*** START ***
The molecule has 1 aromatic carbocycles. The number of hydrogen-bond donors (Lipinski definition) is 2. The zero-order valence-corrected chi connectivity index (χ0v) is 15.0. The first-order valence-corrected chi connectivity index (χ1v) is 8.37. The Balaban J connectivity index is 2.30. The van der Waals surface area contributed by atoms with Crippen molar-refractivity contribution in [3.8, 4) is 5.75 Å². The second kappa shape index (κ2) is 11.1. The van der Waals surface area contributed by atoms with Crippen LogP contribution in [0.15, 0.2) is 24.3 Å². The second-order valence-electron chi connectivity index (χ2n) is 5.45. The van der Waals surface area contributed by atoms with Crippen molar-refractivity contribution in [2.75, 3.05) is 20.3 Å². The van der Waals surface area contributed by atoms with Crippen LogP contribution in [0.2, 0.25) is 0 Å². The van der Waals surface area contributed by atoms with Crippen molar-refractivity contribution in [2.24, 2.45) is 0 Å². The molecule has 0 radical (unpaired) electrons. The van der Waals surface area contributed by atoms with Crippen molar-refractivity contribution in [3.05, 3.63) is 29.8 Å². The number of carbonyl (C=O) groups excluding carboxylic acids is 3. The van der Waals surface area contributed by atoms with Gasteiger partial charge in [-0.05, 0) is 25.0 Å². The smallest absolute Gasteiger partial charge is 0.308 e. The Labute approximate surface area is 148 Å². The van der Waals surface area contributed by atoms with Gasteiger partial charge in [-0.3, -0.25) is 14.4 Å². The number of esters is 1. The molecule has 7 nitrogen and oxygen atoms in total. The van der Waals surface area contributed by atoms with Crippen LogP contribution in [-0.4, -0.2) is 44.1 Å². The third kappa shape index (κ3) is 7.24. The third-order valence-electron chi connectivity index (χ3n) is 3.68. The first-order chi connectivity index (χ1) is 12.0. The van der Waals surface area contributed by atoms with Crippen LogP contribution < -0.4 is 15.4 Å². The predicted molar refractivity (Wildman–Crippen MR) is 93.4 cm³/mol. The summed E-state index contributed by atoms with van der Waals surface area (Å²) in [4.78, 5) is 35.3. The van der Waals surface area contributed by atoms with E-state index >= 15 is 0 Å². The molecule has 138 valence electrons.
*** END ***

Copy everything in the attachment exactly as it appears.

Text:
The molecule has 1 aromatic carbocycles. The number of hydrogen-bond donors (Lipinski definition) is 2. The zero-order valence-corrected chi connectivity index (χ0v) is 15.0. The first-order valence-corrected chi connectivity index (χ1v) is 8.37. The Balaban J connectivity index is 2.30. The van der Waals surface area contributed by atoms with Crippen molar-refractivity contribution in [3.8, 4) is 5.75 Å². The second kappa shape index (κ2) is 11.1. The van der Waals surface area contributed by atoms with Crippen LogP contribution in [0.15, 0.2) is 24.3 Å². The second-order valence-electron chi connectivity index (χ2n) is 5.45. The van der Waals surface area contributed by atoms with Crippen molar-refractivity contribution in [2.75, 3.05) is 20.3 Å². The van der Waals surface area contributed by atoms with Crippen LogP contribution in [0.2, 0.25) is 0 Å². The van der Waals surface area contributed by atoms with Crippen molar-refractivity contribution in [2.24, 2.45) is 0 Å². The molecule has 0 radical (unpaired) electrons. The van der Waals surface area contributed by atoms with Crippen molar-refractivity contribution in [3.05, 3.63) is 29.8 Å². The number of carbonyl (C=O) groups excluding carboxylic acids is 3. The van der Waals surface area contributed by atoms with Gasteiger partial charge in [-0.05, 0) is 25.0 Å². The smallest absolute Gasteiger partial charge is 0.308 e. The Labute approximate surface area is 148 Å². The van der Waals surface area contributed by atoms with Gasteiger partial charge in [-0.3, -0.25) is 14.4 Å². The number of esters is 1. The molecule has 7 nitrogen and oxygen atoms in total. The van der Waals surface area contributed by atoms with Crippen LogP contribution in [-0.4, -0.2) is 44.1 Å². The third kappa shape index (κ3) is 7.24. The third-order valence-electron chi connectivity index (χ3n) is 3.68. The first-order chi connectivity index (χ1) is 12.0. The van der Waals surface area contributed by atoms with Crippen LogP contribution < -0.4 is 15.4 Å². The predicted molar refractivity (Wildman–Crippen MR) is 93.4 cm³/mol. The summed E-state index contributed by atoms with van der Waals surface area (Å²) in [4.78, 5) is 35.3. The van der Waals surface area contributed by atoms with E-state index >= 15 is 0 Å². The molecule has 138 valence electrons.